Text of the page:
Auch hier gut dargelegt.

More relevant in the present context is the fact that positions in the higher echelons of the business world require exceptional abilities and skills. The sub-population of individuals who qualify for such particularly demanding positions is already small, which means that even a modest mean group difference may have very strong effects on the proportion of each group in the tails of the distribution. For example, a mean group difference in empathising or systemising has little effect on occupations that fall in the middle of the people–things spectrum, such as being a vocational teacher. For occupations that approach the extremes of this spectrum, even small mean group differences have very large impacts on the proportion of men and women; relevant examples include hairdresser, nurse, psychotherapist, and social worker, versus bricklayer, carpenter, auto mechanic, and computer technician. This might explain why women’s higher education attainment and greater work participation have not been accompanied by increased female representation on corporate boards.

Sachen, die man in einer Gender Studies Studie nie lesen würde.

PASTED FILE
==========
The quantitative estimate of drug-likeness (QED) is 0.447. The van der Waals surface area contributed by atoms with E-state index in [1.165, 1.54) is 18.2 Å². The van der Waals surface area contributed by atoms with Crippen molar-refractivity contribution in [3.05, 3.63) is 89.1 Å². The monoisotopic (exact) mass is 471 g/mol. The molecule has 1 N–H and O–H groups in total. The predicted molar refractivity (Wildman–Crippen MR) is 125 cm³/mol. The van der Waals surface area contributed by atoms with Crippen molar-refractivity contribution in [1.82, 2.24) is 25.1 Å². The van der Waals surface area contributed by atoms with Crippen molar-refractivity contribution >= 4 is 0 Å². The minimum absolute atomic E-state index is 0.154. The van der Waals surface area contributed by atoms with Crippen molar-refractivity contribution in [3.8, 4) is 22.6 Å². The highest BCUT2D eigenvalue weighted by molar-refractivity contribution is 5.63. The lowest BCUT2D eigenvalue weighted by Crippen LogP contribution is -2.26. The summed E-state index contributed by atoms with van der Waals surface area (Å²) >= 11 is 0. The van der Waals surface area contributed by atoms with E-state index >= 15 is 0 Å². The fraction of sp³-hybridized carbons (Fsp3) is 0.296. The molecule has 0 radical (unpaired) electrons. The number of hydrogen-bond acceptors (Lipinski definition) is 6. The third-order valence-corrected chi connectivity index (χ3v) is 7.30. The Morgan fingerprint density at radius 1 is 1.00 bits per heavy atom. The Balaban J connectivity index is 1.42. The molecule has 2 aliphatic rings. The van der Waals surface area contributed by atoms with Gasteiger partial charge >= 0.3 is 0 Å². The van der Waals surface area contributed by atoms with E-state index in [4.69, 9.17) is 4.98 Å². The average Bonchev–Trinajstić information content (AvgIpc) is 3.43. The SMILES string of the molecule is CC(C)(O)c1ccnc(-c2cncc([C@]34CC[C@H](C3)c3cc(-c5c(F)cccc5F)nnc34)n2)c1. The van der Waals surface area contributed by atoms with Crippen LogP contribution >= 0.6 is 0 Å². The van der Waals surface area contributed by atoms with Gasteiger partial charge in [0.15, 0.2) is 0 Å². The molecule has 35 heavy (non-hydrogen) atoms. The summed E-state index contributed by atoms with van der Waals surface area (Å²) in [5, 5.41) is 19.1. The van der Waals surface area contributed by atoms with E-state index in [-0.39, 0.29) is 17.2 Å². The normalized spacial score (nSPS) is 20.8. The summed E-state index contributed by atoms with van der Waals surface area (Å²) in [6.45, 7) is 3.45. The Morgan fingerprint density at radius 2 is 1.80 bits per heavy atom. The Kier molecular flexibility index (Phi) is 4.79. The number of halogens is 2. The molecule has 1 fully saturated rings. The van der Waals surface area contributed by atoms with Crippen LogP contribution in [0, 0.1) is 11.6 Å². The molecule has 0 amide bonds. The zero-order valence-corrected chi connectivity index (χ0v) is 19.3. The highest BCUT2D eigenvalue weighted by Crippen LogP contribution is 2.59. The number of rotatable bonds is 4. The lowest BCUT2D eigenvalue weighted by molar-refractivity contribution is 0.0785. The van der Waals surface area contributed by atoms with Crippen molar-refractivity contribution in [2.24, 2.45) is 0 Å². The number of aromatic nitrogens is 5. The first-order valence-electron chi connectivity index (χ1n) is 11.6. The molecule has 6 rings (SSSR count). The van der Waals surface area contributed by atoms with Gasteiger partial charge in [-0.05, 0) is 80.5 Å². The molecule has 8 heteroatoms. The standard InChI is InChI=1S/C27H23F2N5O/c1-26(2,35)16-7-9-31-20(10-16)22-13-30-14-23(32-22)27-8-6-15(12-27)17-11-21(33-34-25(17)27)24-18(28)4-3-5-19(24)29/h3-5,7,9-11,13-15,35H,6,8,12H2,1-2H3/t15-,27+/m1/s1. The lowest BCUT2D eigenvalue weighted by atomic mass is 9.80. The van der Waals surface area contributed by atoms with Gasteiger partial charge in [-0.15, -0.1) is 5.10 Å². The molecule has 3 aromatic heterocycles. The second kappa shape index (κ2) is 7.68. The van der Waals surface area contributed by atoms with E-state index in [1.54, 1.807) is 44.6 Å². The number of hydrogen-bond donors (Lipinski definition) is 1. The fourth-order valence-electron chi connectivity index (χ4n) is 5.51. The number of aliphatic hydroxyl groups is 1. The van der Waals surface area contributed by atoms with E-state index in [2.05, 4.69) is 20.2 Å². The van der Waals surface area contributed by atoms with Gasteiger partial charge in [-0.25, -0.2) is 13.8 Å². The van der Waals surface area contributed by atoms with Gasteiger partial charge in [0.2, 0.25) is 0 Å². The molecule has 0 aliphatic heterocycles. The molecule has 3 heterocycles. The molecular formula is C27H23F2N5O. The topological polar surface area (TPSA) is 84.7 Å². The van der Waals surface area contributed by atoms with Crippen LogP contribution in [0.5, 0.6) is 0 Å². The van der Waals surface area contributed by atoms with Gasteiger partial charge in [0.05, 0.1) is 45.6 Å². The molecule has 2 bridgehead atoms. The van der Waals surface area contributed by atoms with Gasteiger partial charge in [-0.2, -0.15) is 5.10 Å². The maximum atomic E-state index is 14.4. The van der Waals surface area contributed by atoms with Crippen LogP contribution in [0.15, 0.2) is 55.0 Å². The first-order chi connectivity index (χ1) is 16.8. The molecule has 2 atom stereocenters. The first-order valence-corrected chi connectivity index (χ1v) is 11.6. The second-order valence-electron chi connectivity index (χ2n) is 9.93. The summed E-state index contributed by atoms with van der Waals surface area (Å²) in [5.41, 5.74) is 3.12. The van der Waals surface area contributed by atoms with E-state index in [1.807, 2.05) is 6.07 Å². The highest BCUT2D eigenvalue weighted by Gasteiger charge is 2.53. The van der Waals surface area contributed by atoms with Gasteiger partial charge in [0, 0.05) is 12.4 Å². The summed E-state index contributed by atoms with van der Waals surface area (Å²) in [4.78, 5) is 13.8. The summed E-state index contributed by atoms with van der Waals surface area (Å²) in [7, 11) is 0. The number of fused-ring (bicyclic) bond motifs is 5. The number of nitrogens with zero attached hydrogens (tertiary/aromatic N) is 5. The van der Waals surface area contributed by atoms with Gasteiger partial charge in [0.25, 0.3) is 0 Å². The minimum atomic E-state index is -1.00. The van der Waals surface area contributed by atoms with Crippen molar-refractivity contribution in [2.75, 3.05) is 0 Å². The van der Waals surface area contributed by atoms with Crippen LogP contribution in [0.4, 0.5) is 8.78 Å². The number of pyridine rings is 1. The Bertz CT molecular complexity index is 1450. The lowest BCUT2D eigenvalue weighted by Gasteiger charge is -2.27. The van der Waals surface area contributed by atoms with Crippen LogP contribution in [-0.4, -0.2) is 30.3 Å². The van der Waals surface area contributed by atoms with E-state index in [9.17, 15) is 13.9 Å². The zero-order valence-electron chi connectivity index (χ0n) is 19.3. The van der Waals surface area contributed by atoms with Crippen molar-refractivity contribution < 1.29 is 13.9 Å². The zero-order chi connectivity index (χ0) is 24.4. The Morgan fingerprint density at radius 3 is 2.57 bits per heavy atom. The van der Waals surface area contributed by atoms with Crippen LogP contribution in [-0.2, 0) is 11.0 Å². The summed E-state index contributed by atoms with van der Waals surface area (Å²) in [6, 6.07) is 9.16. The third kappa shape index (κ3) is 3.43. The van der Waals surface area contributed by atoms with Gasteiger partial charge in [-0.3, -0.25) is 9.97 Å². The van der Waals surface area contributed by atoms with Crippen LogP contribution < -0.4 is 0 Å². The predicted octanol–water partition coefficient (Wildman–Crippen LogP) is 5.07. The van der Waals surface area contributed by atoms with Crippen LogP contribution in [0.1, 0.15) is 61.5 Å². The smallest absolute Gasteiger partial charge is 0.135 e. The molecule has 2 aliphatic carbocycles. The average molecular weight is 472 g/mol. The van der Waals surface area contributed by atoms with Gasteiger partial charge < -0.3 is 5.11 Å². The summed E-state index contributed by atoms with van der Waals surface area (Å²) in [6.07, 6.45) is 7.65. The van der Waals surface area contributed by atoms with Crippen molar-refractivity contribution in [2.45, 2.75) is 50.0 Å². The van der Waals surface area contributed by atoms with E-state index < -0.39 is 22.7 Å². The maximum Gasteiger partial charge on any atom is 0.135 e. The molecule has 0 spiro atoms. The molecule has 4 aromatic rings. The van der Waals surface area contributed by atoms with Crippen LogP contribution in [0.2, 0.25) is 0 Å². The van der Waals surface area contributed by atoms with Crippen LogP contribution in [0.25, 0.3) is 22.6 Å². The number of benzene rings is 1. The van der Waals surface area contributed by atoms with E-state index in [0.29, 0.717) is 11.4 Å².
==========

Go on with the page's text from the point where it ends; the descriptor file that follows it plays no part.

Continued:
Estimates of companies‘ financial performance could be categorised into accounting- and market-based measures (Rowe & Morrow, 1999; Velte, 2017). Accounting-based measurements are based on the company’s self-reported, retrospective financial performance (Pletzer et al., 2015; Rowe & Morrow, 1999). Return on assets (ROA) is a common metric, corresponding to the annual net income divided by the book value of total assets over a fiscal year (Pletzer et al., 2015). Whereas accounting-based measures reflect managers‘ perspectives, with focus on short-term or current financial performance, market-based measures reveal shareholders‘ and potential investors‘ expectations, reflecting their assessment of a company’s long-term or future financial performance (Nakano & Purevdorj, 2014; Rowe & Morrow, 1999). The most common market-based metric is Tobin’s Q. It is the sum of the market value of equity plus the book value of debt divided by the total book value of assets, and captures market expectations regarding a company’s future profitability (Bennouri, Chtioui, Nagati, & Nekhili, 2018; Pletzer et al., 2015). While there tends to be a positive relation between accounting and market measures of financial performance (Dess & Robinson, 1984; Hoskisson, Hitt, Johnson, & Moesel, 1993), accounting measures are susceptible to managerial manipulation and underestimation of intangible assets, which highlights the importance of considering both accounting- and market-based performance measures (Bennouri et al., 2018; Rowe & Morrow, 1999).